Students visit The Chronicle for up-close look

Students visit The Chronicle for up-close look
January 14
00:00 2016
Photo by J.R. Reed
Fourth- and fifth-grade students affiliated with the Winston-Salem Jack and Jill Chapter are shown in a section of the newsroom at The Chronicle. Publisher Emeritus Ernie Pitt and Managing Editor Donna Rogers are in the background.

Chronicle Staff Report

A group of nine fourth- and fifth-grade students affiliated with the Winston-Salem Jack and Jill Chapter saw the success of a local decades-old African-American newspaper this week.

Jack and Jill of America is a membership organization of mothers dedicated to nurturing future African-American leaders.

The visit to The Chronicle with entrepreneur and Publisher Emeritus Ernie Pitt was designed to inspire the children by exposing them to people in their own community who are similar to them culturally and who have succeeded in ways they can only dream of.

The children visited The Chronicle’s office and spent time with Pitt personally. They heard the story of how he came to start the only African-American news publication in Winston-Salem still in publication.

The children were also able to learn more about the media industry, which is something they are usually only exposed to as consumers.

Donna Rogers, managing editor, gave the students a tour of the newsroom and discussed the many facets of journalism as a career. She told the students that she began her career in journalism in the seventh grade, with the publications at her school.

The students asked thoughtful questions, such as: “How does The Chronicle help the black people?”

Pitt answered: “We love who we are, we love our kids, and we want others to see what’s going on.”

He also explained that the newspaper tells people who are in power that it’s not right to mistreat those who don’t have that power.

When recapping what they took away from their visit, Mark Oliver remembered Pitt saying: “Don’t be afraid to do whatever it takes to get to your dream.”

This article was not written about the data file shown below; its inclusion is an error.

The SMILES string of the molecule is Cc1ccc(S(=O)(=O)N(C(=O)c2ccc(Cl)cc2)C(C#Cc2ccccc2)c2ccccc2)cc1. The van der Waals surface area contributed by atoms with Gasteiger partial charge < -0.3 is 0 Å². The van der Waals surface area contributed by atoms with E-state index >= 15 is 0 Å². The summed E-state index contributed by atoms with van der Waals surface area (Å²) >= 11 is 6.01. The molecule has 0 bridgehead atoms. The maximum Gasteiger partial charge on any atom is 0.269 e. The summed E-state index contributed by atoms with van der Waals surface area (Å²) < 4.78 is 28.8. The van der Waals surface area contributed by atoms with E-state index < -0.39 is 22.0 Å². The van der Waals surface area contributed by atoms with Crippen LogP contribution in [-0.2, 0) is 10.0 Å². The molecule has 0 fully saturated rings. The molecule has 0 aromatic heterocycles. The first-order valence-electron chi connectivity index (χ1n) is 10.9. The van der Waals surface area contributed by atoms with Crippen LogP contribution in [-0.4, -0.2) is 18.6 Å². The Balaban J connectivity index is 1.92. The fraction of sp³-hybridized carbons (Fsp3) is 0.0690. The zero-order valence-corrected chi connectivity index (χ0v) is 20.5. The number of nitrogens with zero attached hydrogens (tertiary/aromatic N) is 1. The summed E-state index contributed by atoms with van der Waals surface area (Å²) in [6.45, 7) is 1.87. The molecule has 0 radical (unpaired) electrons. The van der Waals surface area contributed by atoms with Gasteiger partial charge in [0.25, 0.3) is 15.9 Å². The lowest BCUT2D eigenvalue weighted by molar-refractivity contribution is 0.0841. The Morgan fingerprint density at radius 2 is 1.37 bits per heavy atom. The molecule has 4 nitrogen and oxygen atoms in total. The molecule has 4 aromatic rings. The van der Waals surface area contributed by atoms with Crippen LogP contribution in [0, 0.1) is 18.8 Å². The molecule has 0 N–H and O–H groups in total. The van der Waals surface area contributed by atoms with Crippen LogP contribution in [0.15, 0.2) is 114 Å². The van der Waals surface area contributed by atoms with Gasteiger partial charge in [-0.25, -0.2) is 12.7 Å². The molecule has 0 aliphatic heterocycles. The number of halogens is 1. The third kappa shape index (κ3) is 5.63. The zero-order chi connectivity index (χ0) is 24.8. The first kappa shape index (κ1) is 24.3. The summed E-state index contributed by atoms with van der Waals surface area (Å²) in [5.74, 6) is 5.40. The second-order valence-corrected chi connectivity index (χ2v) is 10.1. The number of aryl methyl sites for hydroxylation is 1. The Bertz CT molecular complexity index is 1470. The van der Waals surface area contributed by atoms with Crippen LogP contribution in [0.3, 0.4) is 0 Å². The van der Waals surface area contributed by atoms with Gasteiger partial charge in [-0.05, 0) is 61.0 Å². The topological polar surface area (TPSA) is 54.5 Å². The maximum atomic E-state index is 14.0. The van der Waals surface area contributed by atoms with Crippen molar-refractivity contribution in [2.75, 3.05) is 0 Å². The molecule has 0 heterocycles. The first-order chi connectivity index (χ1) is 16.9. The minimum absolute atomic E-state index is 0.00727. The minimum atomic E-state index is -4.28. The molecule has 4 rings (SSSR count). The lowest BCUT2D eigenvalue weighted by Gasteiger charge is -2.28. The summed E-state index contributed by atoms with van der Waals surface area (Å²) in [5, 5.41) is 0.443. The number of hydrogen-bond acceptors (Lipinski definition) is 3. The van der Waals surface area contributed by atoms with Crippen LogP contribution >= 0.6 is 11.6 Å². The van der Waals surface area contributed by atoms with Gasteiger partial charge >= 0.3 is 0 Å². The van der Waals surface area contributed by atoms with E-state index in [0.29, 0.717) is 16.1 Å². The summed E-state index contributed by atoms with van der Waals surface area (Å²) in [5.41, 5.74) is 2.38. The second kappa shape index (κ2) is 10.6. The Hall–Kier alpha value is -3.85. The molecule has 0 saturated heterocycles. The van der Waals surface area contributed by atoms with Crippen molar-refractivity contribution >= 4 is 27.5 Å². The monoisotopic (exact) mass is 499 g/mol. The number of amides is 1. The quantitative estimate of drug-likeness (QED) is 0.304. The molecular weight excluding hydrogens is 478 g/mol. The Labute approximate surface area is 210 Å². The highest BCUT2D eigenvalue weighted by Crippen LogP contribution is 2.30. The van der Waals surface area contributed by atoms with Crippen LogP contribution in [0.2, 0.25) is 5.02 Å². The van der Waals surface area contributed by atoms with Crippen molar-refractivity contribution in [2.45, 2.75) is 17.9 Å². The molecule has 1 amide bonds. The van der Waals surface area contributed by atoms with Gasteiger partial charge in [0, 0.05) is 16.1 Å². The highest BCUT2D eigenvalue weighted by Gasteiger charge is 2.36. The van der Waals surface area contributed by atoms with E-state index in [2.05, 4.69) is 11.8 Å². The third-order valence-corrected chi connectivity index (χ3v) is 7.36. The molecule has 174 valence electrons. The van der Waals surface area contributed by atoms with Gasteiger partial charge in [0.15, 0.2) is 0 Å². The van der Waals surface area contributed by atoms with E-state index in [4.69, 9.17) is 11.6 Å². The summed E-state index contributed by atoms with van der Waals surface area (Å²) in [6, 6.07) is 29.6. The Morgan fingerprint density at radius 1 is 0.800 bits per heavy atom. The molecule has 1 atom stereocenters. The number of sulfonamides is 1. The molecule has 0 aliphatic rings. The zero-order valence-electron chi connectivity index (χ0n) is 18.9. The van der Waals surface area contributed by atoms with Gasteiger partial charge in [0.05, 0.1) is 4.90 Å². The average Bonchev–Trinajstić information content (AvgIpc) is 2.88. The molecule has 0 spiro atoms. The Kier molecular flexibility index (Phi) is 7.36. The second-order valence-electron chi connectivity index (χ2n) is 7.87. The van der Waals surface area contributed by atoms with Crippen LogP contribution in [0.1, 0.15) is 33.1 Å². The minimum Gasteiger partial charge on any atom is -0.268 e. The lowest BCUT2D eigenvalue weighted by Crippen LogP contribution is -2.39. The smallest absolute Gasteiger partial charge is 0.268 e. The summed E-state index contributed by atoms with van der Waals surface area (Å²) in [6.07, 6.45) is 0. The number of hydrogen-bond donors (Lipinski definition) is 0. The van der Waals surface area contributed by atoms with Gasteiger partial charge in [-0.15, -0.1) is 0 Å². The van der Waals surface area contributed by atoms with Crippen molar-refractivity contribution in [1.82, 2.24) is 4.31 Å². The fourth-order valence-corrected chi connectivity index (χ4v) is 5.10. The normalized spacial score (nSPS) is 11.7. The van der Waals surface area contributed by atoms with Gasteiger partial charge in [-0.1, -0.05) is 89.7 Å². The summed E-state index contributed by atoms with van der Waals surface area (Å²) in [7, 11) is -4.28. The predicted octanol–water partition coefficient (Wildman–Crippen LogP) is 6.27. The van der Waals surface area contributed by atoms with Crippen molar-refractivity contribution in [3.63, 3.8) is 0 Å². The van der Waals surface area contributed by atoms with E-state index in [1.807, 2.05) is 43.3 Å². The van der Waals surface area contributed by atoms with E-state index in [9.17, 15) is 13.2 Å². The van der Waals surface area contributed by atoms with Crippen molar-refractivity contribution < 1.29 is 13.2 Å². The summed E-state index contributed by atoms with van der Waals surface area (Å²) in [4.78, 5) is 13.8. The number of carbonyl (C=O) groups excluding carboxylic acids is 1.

Lauren Oliver and Bailey Buckhannon both chimed in that they learned “that The Chronicle focuses on positive news stories about African-Americans instead of the negative stuff we might usually see.”

Jordan Shegog and Conner Lessane recalled Pitt’s wise words: “Hard work pays off.  If you hate what you’re doing every day, maybe you’re doing the wrong thing.”

A few parents also were present during the visit.

The event was organized by Pam Oliver, who currently serves as Jack and Jill Chapter program chair.

She noted: “It was an honor to have an opportunity for our children to meet Mr. Pitt and to see the inspiration they received by talking with someone who has achieved so much. We hope to offer a similar experience for youth in our community later this year when we partner with community agencies to organize a Career Fair. Many children have a limited knowledge of what their career options could be later in life. We hope that by exposing them to a diverse selection of careers early in life, they will be motivated to continue achieving in school and to keep their options open as they progress through life.”

Jack and Jill of America is dedicated to nurturing future African-American leaders by strengthening children through leadership development, volunteer service, philanthropy and civic duty.

Locally, the members of the Winston-Salem Chapter participate in cultural, educational, social and spiritual programming that will strengthen the family unit and benefit the African-American community through service and outreach.

Pam Oliver contributed to the report.


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